The approaches that Mma Ramotswe and Mma Makutsi employ are unique. No cloak and dagger stuff, rather a good cup of tea with a client and a heavy dose of comon sense investigation. Both ladies are acutely aware of the Botswana culture of tribal alliances and traditional roles of men and women, using these as tools to facilitate their sleuthing.
I loved this book, specially that they referred to each other with formal titles. I found the attitudes of both ladies very refreshing and didn't want to start another book afterwards for fear of losing that good feeling.
I recommend that you visit Alexander McCall Smith's website and learn more about Botswana and his other books in this series. This is the third book and I was able to follow along quite well without having read the previous two, which I plan to remedy as soon as time permits.

Tuesday, 2 June 2009

Needlework Tuesday

I am pleased to share with you the 'Robin' block. This was one of the easier ones that I have pieced. Not sure that I like the background fabric. It's lovely material but am questioning whether it fits in with the rest of the quilt.

Yes, I realize that this poor little fellow is legless and eyeless, but I promise to remedy this shortly.

One two more birds, the Red-Headed Woodpecker and the Chickadee. Then its time to more to the sashing. We'll talk about that next week as I want to change some of them but not sure what else to do. Hopefully some readers will have suggestions or perhaps you'll tell me to follow the pattern???

Didn't stitch another thing all week, but did travel around some other blogs and found some great inspiration. I would appreciate some comments of suggestions of inspirational needlework blogs to visit. Thanks.

Monday, 1 June 2009

Step by Step: A Pedestrian Memoir by Lawrence Block

When I first read the blurb on the flyleaf I thought this would be an okay book. A writer who is also a race walker, not bad, but as a runner I didn't know how well it would keep my attention.
As it turns out, I didn't need to worry. I was captivated. I lived and breathed every step of the way with Lawrence Block. Each of his training walk had me reflecting on my training routines and routes. I ached over his injured foot and considered the symptoms and his recovery. This is an everyday kinda guy. He's not some super athlete reflecting back on his past triumphs and just wanting to bask in our adulation. He's opened his closet and shown us that he has his own pitfalls, races he didn't finish, mis-calculations on nutritional needs, over confidences and under confidences. He's also shown that his race walking didn't happen in a vacuum, he still had to work/write and produce income so he could attend these events. Most of all, he still had to be a person and a husband. It's not just about the next race.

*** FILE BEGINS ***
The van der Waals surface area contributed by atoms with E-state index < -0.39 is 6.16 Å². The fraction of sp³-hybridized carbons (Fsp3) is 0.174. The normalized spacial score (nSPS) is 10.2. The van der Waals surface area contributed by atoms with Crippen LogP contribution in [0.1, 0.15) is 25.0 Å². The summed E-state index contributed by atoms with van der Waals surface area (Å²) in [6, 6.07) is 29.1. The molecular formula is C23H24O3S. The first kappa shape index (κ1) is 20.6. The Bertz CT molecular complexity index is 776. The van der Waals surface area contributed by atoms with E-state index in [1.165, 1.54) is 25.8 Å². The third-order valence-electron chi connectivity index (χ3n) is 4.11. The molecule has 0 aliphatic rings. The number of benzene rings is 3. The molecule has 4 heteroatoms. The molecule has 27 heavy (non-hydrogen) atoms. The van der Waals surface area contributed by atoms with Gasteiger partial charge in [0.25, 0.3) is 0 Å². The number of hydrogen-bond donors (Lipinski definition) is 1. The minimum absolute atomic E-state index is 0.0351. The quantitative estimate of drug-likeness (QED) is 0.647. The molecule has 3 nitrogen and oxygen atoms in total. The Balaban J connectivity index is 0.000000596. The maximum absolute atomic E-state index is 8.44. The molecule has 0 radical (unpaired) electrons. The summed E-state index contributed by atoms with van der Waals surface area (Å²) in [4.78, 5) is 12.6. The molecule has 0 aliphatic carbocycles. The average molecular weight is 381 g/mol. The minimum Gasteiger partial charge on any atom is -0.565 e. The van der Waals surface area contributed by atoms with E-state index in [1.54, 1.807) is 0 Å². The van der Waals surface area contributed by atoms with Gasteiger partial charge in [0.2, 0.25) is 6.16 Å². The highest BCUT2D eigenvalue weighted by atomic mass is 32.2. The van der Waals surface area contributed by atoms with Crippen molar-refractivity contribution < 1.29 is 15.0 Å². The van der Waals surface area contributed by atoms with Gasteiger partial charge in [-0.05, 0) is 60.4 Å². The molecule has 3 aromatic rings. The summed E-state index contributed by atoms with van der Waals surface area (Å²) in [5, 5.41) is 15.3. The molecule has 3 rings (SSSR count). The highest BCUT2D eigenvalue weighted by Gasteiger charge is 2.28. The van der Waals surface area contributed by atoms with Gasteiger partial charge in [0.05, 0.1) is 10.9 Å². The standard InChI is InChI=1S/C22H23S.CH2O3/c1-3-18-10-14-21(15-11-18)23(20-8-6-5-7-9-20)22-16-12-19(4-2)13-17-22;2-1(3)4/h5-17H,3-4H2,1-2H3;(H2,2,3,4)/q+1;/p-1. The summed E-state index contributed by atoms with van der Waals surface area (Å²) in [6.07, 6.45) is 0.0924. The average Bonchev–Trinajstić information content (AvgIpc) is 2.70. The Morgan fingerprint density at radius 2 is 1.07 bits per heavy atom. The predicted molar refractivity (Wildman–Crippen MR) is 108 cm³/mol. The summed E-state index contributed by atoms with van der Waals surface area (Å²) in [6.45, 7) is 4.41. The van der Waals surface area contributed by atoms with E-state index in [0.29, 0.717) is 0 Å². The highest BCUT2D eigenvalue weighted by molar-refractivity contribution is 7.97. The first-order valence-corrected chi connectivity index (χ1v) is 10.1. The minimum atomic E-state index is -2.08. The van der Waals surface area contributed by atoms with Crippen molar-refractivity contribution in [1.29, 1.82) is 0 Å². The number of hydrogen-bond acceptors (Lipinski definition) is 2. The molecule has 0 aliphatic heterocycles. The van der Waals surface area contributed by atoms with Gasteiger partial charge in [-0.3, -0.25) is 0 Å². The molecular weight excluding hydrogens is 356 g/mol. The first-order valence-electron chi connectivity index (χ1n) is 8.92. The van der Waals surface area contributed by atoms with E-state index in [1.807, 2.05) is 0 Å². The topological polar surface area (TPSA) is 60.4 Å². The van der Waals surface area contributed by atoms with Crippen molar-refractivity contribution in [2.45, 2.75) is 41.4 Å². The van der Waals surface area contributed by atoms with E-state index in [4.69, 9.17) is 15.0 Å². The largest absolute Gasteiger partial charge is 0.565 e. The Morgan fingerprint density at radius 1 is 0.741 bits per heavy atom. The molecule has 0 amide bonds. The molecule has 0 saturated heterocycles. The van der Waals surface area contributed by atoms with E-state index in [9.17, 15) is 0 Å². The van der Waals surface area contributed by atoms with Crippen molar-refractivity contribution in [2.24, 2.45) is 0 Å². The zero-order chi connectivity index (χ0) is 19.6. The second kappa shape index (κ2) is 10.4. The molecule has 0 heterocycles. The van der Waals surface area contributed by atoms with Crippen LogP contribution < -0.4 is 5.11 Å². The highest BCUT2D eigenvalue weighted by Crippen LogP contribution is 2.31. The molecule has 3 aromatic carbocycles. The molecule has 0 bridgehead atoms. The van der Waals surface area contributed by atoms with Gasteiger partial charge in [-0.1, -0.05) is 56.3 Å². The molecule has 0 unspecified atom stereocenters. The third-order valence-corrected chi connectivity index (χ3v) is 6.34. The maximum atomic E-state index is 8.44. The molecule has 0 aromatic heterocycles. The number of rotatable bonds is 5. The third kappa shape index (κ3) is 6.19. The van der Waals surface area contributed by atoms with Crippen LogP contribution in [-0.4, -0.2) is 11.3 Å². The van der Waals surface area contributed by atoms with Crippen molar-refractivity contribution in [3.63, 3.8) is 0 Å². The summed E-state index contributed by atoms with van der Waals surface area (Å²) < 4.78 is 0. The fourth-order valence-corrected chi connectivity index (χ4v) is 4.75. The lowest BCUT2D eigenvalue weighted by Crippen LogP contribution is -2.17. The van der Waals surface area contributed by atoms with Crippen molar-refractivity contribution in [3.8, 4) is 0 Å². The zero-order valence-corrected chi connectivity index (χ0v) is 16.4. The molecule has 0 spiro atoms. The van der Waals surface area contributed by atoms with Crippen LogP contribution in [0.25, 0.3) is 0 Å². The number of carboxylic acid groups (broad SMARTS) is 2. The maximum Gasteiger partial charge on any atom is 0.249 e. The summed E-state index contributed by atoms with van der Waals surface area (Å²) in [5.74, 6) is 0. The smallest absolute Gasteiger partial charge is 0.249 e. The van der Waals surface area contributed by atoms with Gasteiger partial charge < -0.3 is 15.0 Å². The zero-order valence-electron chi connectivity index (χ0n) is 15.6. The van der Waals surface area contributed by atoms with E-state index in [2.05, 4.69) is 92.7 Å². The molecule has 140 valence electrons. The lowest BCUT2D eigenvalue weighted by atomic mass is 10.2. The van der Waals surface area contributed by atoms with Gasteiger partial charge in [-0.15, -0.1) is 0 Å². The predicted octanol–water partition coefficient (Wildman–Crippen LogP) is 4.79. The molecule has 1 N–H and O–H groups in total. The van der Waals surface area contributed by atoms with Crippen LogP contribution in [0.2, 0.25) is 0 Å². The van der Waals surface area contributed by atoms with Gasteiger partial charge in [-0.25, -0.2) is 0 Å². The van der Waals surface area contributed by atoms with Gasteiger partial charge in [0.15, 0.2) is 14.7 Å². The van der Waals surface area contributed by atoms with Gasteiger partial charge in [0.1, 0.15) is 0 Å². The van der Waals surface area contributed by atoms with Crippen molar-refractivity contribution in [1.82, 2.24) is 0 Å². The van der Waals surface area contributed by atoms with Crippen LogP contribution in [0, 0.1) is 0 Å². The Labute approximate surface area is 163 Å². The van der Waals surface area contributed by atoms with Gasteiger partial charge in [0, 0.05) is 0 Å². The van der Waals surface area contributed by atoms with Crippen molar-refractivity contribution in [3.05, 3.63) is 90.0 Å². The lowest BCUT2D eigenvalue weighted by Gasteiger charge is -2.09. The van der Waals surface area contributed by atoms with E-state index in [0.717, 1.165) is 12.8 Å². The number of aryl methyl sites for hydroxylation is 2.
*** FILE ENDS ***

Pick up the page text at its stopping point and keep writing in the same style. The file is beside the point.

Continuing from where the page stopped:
I loved reading about 'El Camino de Santiago', the 3 month pilgrimage across the north of Spain. Yes, it was a major physical challenge, but it was also a relationship challenge and a mental feat many of us might fear. Would the promise of a viewing the next days sunrise or that evenings sunset be enough to keep me going?
In my opinion, the ending of the book was perfect. This story was never about the number of medals or final placement, rather about Mr. Block walking for the sake of the walk. He enjoys walking. He's not the fastest, not the slowest, doesn't have the perfect technique, but he's got the drive to want or need to walk. That works for me. I'm not sure when I'll enter my next race, but when I do I will have Mr. Block walking along beside me(he walks faster than I run), at least mentally and we'll complete it together and have fun along the way.
If you want to get started reading this book right away, click on the 'Browse Inside' "Step by Step by Lawrence Block" icon to the left.
You might enjoy this review by John Kenyon
Thanks to HarperCollins for the photo.